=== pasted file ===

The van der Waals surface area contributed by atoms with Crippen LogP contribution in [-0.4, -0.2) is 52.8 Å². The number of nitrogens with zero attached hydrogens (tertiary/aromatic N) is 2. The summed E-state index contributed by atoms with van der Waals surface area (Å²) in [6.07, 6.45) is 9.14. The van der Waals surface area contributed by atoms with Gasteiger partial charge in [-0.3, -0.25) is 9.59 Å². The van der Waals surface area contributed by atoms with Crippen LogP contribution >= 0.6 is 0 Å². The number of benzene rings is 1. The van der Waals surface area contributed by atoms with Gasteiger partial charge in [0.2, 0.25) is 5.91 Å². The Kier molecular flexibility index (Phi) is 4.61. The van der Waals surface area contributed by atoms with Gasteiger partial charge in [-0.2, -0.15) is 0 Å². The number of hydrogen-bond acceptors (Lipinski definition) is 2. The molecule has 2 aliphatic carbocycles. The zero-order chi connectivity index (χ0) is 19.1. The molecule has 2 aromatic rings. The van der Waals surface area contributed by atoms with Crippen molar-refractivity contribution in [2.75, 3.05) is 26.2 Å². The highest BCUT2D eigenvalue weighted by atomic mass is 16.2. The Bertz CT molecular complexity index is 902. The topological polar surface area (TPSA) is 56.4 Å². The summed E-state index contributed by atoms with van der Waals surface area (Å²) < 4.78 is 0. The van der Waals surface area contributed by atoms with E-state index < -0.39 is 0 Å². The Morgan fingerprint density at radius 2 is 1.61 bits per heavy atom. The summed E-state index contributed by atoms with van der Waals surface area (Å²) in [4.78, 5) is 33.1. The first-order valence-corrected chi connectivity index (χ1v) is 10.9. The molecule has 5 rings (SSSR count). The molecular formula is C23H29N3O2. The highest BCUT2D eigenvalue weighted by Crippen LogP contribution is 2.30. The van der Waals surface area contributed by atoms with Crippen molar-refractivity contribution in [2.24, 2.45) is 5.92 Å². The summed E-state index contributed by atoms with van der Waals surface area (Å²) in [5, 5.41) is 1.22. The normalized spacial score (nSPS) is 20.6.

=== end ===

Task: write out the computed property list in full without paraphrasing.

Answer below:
The van der Waals surface area contributed by atoms with Crippen LogP contribution in [-0.4, -0.2) is 52.8 Å². The number of nitrogens with zero attached hydrogens (tertiary/aromatic N) is 2. The summed E-state index contributed by atoms with van der Waals surface area (Å²) in [6.07, 6.45) is 9.14. The van der Waals surface area contributed by atoms with Gasteiger partial charge in [-0.3, -0.25) is 9.59 Å². The van der Waals surface area contributed by atoms with Crippen LogP contribution >= 0.6 is 0 Å². The number of benzene rings is 1. The van der Waals surface area contributed by atoms with Gasteiger partial charge in [0.2, 0.25) is 5.91 Å². The Kier molecular flexibility index (Phi) is 4.61. The van der Waals surface area contributed by atoms with Gasteiger partial charge in [-0.2, -0.15) is 0 Å². The number of hydrogen-bond acceptors (Lipinski definition) is 2. The molecule has 2 aliphatic carbocycles. The zero-order chi connectivity index (χ0) is 19.1. The molecule has 2 aromatic rings. The van der Waals surface area contributed by atoms with Crippen molar-refractivity contribution in [2.75, 3.05) is 26.2 Å². The highest BCUT2D eigenvalue weighted by atomic mass is 16.2. The Bertz CT molecular complexity index is 902. The topological polar surface area (TPSA) is 56.4 Å². The summed E-state index contributed by atoms with van der Waals surface area (Å²) < 4.78 is 0. The van der Waals surface area contributed by atoms with E-state index < -0.39 is 0 Å². The Morgan fingerprint density at radius 2 is 1.61 bits per heavy atom. The summed E-state index contributed by atoms with van der Waals surface area (Å²) in [4.78, 5) is 33.1. The first-order valence-corrected chi connectivity index (χ1v) is 10.9. The molecule has 5 rings (SSSR count). The molecular formula is C23H29N3O2. The highest BCUT2D eigenvalue weighted by Crippen LogP contribution is 2.30. The van der Waals surface area contributed by atoms with Crippen molar-refractivity contribution in [2.24, 2.45) is 5.92 Å². The summed E-state index contributed by atoms with van der Waals surface area (Å²) in [5, 5.41) is 1.22. The normalized spacial score (nSPS) is 20.6.